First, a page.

5. Hi bb just bought a s/h theoben fenman now i was concerned about the accuracy of its very short barrel(about 8″) but i found out this rifle is able to produce half inch groups at 40 yards @ 12ftlb its been a while since i have shot air guns so with practice i hope to achive this with the help of your advice and plenty of practice and what a lovely gun far more rewarding than precharge.

  6. B.B.,

    For springers doesn’t a barrel longer than 10 inches decrease accuracy?

    The extra length would seem just to give the barrel more time to move around due to recoil. It seems springer barrels should be designed to get pellet flying in 10 inches and them have a shroud to be the lever.

    Can’t hep but wonder how well a TX200 would do with a full length barrel.


  7. Does this same principal apply to big boars?
    Would a barrel extension on a .50 Dragon slayer increase velocity on a 275 grain bullet?
    If so then WHERE CAN I FIND an extender for the Dragon Slayer??

  8. Physics is the same for all guns, regardless of the caliber. Yes, a longer barrel does add velocity to a big bore.

    There is no such thing as a barrel extension. You need a new, longer barrel and it will probably cost as much as the gun, since it will have to be custom-made.

    If you are still interested in this topic, I can write a special blog report about it for you. I am in New York filming a television show through Friday, Sep. 11. If you will contact me on the current blog after that, I will write the report.



  9. my belief that longer barrels have more accuracy has nothing to do with control. its just because of bullet drop or wind or things that can change the direction of the bullet.
    so because its faster, it doesnt have time to drop much. i know im still amateur but thats what i thought

  10. There are two very similar Norica air rifles: Storm and Black Eagle, both with the same power, around 23 joules, the same speed but with two different barrel length (454 cm the first one and 354 the second one). Why this difference? How it may affect the performance (accuracy, etc.)?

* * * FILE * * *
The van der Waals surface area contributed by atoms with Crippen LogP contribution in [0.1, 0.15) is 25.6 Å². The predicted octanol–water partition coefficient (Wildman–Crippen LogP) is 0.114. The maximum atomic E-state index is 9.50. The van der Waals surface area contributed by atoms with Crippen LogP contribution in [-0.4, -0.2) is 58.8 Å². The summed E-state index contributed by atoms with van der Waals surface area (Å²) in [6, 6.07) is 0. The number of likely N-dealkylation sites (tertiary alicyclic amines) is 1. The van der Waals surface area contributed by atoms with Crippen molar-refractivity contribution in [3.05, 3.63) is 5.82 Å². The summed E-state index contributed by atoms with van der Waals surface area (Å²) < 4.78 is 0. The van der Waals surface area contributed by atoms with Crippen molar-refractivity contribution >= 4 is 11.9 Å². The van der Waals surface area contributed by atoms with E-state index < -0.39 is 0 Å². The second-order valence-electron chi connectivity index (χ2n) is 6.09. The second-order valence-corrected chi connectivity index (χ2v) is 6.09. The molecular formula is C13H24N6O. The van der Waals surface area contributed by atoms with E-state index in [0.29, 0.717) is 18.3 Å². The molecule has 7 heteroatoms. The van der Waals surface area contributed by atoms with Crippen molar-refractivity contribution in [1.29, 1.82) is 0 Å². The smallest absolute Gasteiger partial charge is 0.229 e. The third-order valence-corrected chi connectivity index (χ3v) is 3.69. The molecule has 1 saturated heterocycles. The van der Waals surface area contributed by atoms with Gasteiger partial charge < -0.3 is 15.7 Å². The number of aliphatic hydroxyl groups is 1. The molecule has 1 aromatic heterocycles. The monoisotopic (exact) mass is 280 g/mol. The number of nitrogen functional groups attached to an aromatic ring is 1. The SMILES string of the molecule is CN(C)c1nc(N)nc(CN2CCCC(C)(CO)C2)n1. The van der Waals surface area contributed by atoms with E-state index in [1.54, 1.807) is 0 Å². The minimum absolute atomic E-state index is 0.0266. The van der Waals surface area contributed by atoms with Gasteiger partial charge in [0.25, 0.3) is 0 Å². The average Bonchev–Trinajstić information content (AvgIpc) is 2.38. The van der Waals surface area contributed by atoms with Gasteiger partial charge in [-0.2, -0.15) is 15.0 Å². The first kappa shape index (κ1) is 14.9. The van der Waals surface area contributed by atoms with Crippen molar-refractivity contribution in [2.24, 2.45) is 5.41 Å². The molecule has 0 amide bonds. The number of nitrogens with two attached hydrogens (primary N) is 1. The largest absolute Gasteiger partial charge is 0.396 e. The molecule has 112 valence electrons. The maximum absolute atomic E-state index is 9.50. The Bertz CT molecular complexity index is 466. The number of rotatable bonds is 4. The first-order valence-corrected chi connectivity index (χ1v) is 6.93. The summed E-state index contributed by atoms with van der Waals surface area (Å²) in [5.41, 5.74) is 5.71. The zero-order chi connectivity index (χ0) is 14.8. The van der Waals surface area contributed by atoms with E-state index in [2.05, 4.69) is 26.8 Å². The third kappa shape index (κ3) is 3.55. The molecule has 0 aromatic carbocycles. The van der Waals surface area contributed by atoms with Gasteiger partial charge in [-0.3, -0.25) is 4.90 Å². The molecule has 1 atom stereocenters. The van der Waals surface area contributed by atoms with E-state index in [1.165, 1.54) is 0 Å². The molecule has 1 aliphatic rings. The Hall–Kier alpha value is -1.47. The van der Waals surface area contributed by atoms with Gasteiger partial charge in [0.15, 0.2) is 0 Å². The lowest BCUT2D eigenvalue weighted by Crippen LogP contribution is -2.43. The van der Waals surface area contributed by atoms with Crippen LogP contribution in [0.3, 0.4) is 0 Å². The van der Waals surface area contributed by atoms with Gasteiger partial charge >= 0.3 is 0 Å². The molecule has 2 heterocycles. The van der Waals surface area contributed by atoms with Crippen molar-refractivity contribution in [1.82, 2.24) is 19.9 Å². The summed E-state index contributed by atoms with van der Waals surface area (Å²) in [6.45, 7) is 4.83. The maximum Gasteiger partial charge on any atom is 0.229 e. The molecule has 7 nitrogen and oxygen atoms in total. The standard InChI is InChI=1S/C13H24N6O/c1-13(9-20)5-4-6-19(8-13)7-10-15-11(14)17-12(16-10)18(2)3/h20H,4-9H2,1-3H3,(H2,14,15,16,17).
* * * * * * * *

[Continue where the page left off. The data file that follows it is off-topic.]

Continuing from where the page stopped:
11. dietamediterranea,

    As you see, barrel length is a springer is relatively unimportant. It stops affecting velocity after nine inches, or so. The only things it does affect are the distance between the front a rear sight and, on breakbarrels, the length of the cocking lever.


  12. Mr B.B
    you said: "A target air pistol such as the Aeron B99, which has an eight-inch barrel, is just as accurate as a target air rifle – like the TAU Senior – D, which has a barrel approximately twice as long. "

    can you proof with scientific reasons?


  13. You miss-read what I said. I said the rifle barrel is just as accurate as the pistol barrel.

    But why would you think that a short barrel is less or more accurate than a longer opne? Everything we know about barrels disproves that.


  14. I turned a 22 cal stevens barrel down to fit a beeman air rifle. Barrel length is 227/8 in. long .at 40 yards it will cut the same hole 5 out of 5. before I did this the best was a 2 in group .FPS did not change but the flight did.So I believe the twist and length, plus barrel steel does make a differance

      Great to see I’m not the only one with this idea. I’ve got a Ruger 10/22 barrel that I’m not using anymore(upgrading to a bull barrel) and a Crosman MTR77 that I’m gonna put it in. I know, I know, I’m putting a ball gown on a hog but still, they don’t offer the crosman in .22. So bein’ a true Yankee engineer I figured I’d do with what I have.
      Couple of questions though; Did you thread thread the receiver side or is it interference fit? Did you bother turning the whole length or did you leave the nice contour that the Stevens already had? Seems like it would be waste of movement dampening weight to turn away all that metal.

      • Your 10/22 barrel will not likely shoot 22 cal pellets well as 22 lr is actually .224 and airgun pellets are .219. You will be better off using light 22lr bullets, 36gr or lighter if there are any much lighter. Unfortunately ive thought about using 22 powder bullets in air rifle barrels but 22 hornet etc are .204 and 22 long, magnum, etc are 224. A 20 cal magnum velocity air rifle might send hornet bullets well, for the uk crowd (never seen a 20 in the us personally, not well distributed here.) On the other note, cutting a barrel can produce leaps in accuracy because of, get this, the crown. Nobody mentioned it. Recrowning is priority one on a sprayer, powder, air, tennis ball launcher, anything shooting a projectile must loose the item simultaneously from all edges.

    • Johncpen,

      On springers the short answer is yes. Some might benefit from a slightly longer barrel. Some have a short barrel but the outer sleeve is there as a cocking aid. Pneumatics, CO2 and PCPs definitely benefit from a longer barrel.